PLAINVILLE—For the last two weeks, 91 middle school students worked with trainers from the Connecticut Anti-Defamation League to build leadership skills during a series of anti-bullying workshops.
Thomas Laudadio, dean of students at the Middle School of Plainville, said the workshops are part of a larger plan to enhance the school climate.
"There is educational research that says kids need to come to a building that is safe and positive in order for teaching and learning to happen at its highest potential."
Laudadio has spent nearly a decade working with students on social skills and the last three years developing MSP Allies, a group that meets monthly to train students to recognize and effectively challenge bullying.
He explained that students are nominated for the program and start training before entering sixth grade. On the first day of middle school, the new class of sixth graders attends an assembly called "Step Up," which encourages the entire class to become allies against bullying.
Last week, 22 sixth graders participated in the first of four "Cyber Ally" workshops, where the focus was to identify and challenge cyber bullying.
"Our kids communicate using social media," said Laudadio, "and the current medium allows for more communication to happen."
Tamara O'Day-Stevens, of the Anti-Defamation League, is the assistant dean of students at the University of Saint Joseph and a town resident. She said she was excited to have an opportunity to engage kids and promote diversity in her home town.
"We're re-teaching social skills; 80 percent of students are bystanders and they don't know what to do," she said. "So the idea is to help bystanders find their voice and go from being a bystander to an ally."
The message appeared to resonate with students, who voiced their own mediation tactics when presented with various bullying scenarios.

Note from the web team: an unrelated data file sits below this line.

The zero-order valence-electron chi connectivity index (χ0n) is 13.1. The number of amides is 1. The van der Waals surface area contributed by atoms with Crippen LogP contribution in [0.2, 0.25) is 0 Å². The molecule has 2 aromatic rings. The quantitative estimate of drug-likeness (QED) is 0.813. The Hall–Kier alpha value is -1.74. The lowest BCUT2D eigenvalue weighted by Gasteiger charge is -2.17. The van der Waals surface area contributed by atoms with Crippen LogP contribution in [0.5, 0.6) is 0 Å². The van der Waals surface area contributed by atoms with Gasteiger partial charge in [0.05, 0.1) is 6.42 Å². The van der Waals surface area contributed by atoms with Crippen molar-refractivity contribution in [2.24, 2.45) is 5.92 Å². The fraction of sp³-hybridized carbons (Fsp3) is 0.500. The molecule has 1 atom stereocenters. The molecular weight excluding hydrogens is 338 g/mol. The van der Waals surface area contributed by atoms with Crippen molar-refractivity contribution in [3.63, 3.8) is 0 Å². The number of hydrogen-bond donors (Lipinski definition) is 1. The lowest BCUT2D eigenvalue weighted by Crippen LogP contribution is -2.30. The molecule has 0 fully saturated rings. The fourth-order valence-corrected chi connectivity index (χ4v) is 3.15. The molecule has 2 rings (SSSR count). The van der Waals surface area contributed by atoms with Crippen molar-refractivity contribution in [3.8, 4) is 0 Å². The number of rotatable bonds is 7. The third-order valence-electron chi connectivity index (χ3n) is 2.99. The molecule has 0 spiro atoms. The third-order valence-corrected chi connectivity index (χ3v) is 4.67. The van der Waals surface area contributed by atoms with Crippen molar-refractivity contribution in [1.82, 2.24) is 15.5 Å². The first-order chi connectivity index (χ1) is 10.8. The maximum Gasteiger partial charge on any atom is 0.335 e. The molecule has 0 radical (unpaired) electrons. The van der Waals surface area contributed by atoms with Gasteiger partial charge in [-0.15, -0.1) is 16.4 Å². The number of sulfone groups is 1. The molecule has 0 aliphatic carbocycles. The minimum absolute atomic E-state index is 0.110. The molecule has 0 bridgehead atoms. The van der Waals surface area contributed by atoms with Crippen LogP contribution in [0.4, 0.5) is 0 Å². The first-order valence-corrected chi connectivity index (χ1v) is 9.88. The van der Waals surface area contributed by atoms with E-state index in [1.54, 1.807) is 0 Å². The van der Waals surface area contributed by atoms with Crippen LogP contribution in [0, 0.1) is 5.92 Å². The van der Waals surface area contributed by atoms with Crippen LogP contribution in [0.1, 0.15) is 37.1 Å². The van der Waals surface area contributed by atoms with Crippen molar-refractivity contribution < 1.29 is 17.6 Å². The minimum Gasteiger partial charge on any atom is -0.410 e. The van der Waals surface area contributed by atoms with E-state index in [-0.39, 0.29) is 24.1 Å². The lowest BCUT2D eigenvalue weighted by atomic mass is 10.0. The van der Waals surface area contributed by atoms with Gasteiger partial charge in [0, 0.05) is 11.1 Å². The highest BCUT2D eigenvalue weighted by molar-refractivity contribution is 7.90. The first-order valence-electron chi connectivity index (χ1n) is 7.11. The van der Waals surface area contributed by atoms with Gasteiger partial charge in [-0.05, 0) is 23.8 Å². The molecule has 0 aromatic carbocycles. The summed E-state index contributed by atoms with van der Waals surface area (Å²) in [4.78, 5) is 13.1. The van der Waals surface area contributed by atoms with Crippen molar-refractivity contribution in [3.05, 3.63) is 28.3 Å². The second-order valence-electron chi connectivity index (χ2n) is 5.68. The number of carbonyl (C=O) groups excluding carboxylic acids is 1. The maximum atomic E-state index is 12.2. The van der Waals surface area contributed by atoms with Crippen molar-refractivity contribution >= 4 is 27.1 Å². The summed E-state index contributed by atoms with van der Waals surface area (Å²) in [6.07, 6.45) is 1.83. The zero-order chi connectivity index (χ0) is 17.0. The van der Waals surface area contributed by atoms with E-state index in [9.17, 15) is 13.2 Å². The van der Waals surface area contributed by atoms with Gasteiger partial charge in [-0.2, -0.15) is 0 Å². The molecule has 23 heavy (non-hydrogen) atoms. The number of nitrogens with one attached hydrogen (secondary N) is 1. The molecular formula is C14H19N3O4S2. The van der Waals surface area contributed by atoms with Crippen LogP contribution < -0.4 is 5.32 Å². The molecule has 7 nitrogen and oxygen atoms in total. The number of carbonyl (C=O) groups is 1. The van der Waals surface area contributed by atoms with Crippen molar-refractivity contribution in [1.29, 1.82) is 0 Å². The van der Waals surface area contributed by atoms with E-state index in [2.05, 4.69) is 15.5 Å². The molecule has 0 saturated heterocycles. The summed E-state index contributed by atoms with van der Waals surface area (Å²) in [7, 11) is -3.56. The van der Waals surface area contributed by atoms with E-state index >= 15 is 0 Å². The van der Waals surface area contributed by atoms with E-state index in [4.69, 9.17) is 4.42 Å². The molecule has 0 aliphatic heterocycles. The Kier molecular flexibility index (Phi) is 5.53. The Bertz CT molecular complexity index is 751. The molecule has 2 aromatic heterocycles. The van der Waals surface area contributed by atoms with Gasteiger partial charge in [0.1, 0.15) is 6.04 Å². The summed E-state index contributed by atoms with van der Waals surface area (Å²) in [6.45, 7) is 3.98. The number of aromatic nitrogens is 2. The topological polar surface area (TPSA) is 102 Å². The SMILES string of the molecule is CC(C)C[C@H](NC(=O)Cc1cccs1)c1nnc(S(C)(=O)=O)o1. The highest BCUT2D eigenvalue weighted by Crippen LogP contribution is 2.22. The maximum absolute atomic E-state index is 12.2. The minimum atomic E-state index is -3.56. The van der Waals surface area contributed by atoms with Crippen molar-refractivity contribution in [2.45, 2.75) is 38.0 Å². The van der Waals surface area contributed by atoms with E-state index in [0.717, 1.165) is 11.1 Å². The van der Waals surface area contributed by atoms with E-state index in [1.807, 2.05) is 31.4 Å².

"Most of us before were probably bystanders and we're more comfortable standing up to bullying now," said sixth grader Zachary McGough.
Students are excited about the program.
"There should be an anti-bullying program in the elementary school, because it starts there and it's hard to unlearn a behavior," sixth grader Allie Chambrello said.
"You have six years of bullying and traumatizing before you realize there's someone there to help you," added Madison Schney.
The school has seen a rise in academic performance. Connecticut Mastery Test average scale scores increased from 246.2 in '05-'06 to an average scaled score of 266 in the '11-'12 school year. "As discipline referrals drop, CMT scores have increased," Laudadio said.
In addition to the student workshops, the group promotes positive behaviors by distributing MSP Ally bracelets and Express to Success tickets, which can be used in exchange for items at the school store.
The goal is to teach students to recognize what positive behaviors look like, while reinforcing the school expectations, said Laudadio. "We knew early on, we're going to focus on the curriculum by improving the climate and culture of the building."Copyright © 2015, The Baltimore Sun